Huge sale sends 6-year-old Battlefield 1's player count into the stratosphere

field combat
(Image credit: Electronic Arts)

Six year old Battlefield 1 is having a mini renaissance on Steam right now, breaking into the top-selling games list and peaking at nearly 51,000 players today following three prior days of big player counts. That 51K is nearly 10 times bigger than the 24-hour peak of the much more recently released Battlefield 2042. This data comes courtesy of inimitable stats-tracking site SteamDB.

If you're wondering why are gamers flocking back to the Great War, look no further than Battlefield 1's current 88% off sale, reducing it to a measly $4.79/£4.19/4,79€. It's not players in the United States or Europe that are driving the spike either. These big player numbers are concentrated between 12:00 and 14:00 UTC, peak gaming hours of between 8pm and 10pm in East Asian time zones like China Standard Time. 

The big boom of an arguably out-of-date entry to the series is a bit of an awkward look after all the hoopla surrounding Battlefield 2042's changes to the series formula, but in all likelihood this is a passing fad born on the back of a great deal. If 2042 was all of a sudden selling for peanuts too, you best believe there'd be an influx of players sampling a game we actually quite enjoyed.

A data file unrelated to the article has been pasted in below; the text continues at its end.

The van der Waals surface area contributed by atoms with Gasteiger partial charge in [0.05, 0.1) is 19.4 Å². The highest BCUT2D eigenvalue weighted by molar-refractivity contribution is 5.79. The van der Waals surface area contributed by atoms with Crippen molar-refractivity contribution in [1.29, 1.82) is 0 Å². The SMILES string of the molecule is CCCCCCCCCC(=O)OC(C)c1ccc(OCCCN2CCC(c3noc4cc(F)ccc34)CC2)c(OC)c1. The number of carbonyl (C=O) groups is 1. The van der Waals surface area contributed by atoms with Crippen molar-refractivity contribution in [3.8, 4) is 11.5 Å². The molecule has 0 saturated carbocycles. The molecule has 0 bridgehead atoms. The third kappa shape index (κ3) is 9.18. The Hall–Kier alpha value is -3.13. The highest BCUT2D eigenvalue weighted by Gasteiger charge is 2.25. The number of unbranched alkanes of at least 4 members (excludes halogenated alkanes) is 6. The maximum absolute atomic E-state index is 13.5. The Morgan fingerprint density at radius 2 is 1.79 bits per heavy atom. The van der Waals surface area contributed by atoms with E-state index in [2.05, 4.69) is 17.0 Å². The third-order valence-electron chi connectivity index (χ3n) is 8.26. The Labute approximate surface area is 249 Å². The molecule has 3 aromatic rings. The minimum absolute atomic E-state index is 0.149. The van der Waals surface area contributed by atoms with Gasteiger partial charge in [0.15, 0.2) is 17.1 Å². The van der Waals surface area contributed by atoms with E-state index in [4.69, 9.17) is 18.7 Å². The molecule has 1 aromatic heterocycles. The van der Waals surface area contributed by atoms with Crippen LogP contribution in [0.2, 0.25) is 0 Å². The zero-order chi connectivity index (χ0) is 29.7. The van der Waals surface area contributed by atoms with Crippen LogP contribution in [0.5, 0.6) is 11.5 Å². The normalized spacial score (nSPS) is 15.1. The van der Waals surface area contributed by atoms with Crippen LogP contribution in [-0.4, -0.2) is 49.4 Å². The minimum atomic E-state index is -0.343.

First released in 2016 but added to Steam in 2020, Battlefield 1 took the series back to the first World War with an anthology campaign that focused on a broad spectrum of pretty neat, underexplored settings. PC Gamer UK Editor-in-Chief Phil Savage gave it an 89% back at release, and it's got a fair bit of that much-vaunted "historical accuracy" everyone's always banging on about—a professional historian we showed it to didn't hate it.

Battlefield 1 and Battlefield 5 took the series back to its roots as a historical shooter as opposed to something modern day or near future, something I quite enjoyed as a fan of BF1942 and its mod, The Great War, that highlighted slow as hell tanks and horse-powered artillery.

Battlefield 2042 has been much more controversial among series fans for changing some fundamentals of how it plays such as its overhaul of the class system. Nonetheless, EA hasn't given up on it yet. And it does offer some unique delights, like the Battlefield Portal mode, which allows for exceptional user creativity.

Jon Bolding is a games writer and critic with an extensive background in strategy games. When he's not on his PC, he can be found playing every tabletop game under the sun.